At the perfect intersection of technology and civil service, every government process will be an automated one, streamlining benefits, outcomes, and applications for every citizen within a digitally-enabled country.
With that approach comes a significant layer of protocol that is necessary to ensure citizens feel empowered regarding decision-making processes and how their government addresses needs from a digital perspective. Right now, Canada is leading the world in AI, thanks largely to huge government investments like the Pan-Canadian Artificial Intelligence Strategy. The growing field is pervasive right now—there is hardly an industry it has not disrupted, from mining to legal aid. Government is no different. In fact, government might be one of the most obvious choices as to where automated decision processes can save time and money.
The dilemma that arises from a government’s enactment of AI is an amplification of the problems surrounding how any organization embraces the burgeoning technology: How do you ensure this AI platform or service fairly and adequately caters to the needs of its clients? A company like Facebook uses AI for a number of reasons, such as ad targeting or facial recognition in photos. Sure, their algorithms may result in creepily-accurate ads popping up in the newsfeed, but the ethics of their machine learning solutions really only affect a person’s privacy—or lack thereof in recent years.
A government, on the other hand, must take into consideration a vast array of details as they begin to adopt new technologies like AI. Governments deal with privacy, of course—but they also deal with health care, immigration, criminal activity, and more. So the problem for them revolves less around “Which kind of AI solution should we use?” and more around “Which ones shouldn’t we use?”
The AI platforms a government can’t touch are the ones that offer little to no transparency and are riddled with bias and uncertainty. If a decision from the government is rendered through an automated process, a citizen has a right to understand how that decision came to be. There can be no protection of IP and no closely-guarded source code. For example, if an applicant for a potential criminal pardon is denied that pardon by an AI system trained with historical data, that applicant deserves to understand exactly why they may have been turned down.
The Canadian government’s solution to this issue is the Directive on Automated Decision-Making, released earlier this week. Alluded to in late 2018 by then-Minister of Digital Government Scott Brison, it is a manual describing how the government will use AI to guide decisions within several departments. At the heart of the directive is the Algorithmic Impact Assessment (AIA), a tool that determines exactly what kind of human intervention, peer review, monitoring, and contingency planning an AI tool built to serve citizens will require.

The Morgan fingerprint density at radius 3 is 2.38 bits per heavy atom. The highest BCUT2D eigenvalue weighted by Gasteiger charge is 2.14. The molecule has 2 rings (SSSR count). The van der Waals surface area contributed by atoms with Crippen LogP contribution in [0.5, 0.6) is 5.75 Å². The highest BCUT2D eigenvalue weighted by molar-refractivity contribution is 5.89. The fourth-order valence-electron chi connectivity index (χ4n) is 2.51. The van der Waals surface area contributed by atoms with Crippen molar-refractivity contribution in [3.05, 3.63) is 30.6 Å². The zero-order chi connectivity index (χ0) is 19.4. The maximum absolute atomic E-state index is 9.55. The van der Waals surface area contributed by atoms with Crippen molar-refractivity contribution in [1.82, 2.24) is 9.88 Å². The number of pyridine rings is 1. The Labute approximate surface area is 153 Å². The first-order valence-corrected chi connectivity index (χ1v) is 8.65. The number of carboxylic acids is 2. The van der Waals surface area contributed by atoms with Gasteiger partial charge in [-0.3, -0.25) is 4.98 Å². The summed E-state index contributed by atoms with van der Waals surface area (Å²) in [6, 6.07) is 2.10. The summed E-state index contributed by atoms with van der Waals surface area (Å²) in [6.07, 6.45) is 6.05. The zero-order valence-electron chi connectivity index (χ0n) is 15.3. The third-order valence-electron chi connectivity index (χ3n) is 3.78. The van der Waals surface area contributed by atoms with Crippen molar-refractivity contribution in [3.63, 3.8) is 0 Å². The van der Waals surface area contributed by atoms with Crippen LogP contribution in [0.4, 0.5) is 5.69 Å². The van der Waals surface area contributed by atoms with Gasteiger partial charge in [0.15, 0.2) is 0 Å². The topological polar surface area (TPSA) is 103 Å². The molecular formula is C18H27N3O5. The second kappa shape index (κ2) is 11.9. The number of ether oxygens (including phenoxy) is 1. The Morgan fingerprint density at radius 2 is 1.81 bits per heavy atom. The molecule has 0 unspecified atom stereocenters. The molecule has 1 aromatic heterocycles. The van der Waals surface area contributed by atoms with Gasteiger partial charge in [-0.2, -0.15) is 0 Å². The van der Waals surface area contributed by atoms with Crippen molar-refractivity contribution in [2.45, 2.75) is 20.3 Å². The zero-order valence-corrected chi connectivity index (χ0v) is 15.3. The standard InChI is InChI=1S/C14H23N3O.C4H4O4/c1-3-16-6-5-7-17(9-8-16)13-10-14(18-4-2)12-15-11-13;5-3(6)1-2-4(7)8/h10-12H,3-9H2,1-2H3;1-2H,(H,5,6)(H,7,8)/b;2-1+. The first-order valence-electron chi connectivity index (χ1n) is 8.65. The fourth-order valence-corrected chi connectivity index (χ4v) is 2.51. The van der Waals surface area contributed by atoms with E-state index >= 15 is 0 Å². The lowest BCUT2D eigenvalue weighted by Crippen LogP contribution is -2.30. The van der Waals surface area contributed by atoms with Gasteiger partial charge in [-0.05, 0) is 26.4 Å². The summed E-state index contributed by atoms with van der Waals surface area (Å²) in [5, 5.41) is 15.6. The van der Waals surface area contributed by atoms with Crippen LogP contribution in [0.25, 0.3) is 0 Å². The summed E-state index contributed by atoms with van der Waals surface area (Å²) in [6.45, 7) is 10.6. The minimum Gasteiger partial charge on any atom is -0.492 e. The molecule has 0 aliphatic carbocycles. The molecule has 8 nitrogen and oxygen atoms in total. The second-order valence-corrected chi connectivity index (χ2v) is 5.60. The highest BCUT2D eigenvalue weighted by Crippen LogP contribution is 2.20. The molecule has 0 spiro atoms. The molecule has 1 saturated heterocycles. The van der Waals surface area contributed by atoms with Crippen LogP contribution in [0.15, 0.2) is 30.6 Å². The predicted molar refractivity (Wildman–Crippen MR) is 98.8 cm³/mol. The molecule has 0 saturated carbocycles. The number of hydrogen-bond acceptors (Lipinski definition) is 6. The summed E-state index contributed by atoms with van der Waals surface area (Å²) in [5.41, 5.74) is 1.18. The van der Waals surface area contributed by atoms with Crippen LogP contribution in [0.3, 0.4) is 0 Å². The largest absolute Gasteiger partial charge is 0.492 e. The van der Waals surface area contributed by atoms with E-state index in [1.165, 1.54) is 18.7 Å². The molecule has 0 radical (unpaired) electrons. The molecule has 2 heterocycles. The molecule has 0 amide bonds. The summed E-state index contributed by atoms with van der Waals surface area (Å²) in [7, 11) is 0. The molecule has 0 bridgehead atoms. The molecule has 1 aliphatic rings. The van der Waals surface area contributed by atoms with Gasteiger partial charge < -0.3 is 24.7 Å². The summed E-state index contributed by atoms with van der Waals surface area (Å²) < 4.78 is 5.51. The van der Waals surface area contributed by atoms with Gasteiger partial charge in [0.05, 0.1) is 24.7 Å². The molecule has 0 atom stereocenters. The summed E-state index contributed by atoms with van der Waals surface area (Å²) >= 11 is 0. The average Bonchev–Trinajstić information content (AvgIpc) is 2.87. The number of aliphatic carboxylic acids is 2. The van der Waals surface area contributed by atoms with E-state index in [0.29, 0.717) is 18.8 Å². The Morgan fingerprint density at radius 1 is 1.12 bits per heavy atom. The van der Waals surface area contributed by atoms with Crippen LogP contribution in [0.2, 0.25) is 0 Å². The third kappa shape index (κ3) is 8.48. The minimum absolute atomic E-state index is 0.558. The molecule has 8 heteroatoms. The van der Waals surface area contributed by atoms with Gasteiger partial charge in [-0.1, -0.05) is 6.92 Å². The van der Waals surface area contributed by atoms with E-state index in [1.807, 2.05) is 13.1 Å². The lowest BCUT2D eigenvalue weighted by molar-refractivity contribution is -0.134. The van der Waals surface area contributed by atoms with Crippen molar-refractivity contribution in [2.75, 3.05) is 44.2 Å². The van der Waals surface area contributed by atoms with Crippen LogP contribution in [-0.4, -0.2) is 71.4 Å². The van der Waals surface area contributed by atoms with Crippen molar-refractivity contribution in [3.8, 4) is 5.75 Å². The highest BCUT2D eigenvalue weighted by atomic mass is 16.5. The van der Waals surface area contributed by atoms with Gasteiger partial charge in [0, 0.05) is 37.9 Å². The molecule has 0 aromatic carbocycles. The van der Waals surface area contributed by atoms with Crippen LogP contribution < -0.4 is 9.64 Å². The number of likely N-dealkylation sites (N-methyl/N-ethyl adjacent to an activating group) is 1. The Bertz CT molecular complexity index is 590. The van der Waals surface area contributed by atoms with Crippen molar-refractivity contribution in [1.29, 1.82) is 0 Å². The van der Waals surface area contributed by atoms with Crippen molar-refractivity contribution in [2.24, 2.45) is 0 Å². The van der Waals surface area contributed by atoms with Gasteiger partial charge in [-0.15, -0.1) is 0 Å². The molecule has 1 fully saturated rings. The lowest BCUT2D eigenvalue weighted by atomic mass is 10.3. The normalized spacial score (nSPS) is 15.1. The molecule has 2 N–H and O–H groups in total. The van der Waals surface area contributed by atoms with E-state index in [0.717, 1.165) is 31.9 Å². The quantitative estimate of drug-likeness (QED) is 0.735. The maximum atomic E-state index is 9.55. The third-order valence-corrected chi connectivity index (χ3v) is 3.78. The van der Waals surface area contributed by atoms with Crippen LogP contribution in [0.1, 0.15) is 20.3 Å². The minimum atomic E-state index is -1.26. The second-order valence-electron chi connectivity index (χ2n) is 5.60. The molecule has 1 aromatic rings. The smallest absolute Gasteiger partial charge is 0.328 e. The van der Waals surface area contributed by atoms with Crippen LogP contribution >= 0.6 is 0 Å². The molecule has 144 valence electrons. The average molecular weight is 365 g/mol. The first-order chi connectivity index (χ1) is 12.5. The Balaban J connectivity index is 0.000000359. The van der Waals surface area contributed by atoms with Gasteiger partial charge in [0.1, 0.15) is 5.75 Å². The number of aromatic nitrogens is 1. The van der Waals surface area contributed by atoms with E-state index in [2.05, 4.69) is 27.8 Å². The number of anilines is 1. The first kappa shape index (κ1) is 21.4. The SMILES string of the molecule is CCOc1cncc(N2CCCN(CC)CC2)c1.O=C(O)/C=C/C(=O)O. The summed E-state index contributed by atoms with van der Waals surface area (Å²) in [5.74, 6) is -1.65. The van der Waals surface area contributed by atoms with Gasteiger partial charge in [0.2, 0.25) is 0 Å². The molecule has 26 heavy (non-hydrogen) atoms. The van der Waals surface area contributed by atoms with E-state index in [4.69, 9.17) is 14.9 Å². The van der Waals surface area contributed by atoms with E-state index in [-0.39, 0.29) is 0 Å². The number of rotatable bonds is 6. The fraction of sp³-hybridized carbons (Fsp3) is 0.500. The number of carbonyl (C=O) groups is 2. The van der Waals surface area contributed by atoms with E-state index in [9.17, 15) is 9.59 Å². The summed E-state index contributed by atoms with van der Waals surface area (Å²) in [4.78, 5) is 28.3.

A machine’s guide to ethics
The Canadian government’s path to implement ethical practices into their AI decision-making processes began roughly 14 months ago when Michael Karlin, the team lead for data policy at the Department of National Defence, noticed a blind spot in how the government handled their data. A team was formed to develop a framework, and it grew from there, working entirely in the open through platforms like GitHub and receiving feedback from private companies, other governments, and post-secondary institutions such as MIT and Oxford.
When that team, which is now led by Canada’s chief information officer Alex Benay, looked around at other governments, they realized there was no tool in place that could accurately measure the impact an automated process may have on the citizens it was created to serve. There are obviously inherent risks depending on how AI operates with its clients—some of them are low-cost, while others are extremely important.
“If a chatbot is going to tell you a skating rink is open and you show up and it’s not open and that chatbot was wrong, that’s low risk,” Benay explains. “But if you’re going to automate immigration decisions, that’s as high of a risk as we can get.”
The newly-released directive quantifies these risks and offers up the AIA as a tool for companies building AI government solutions that determines exactly what kind of intervention they may need. Companies access the AIA online and fill out a 60-plus question survey about their platform, and once finished, they will be returned with an impact level. The survey asks questions like “Does the system enable override of human decisions?” and “Is there a process in place to document how data quality issues were resolved during the design process?”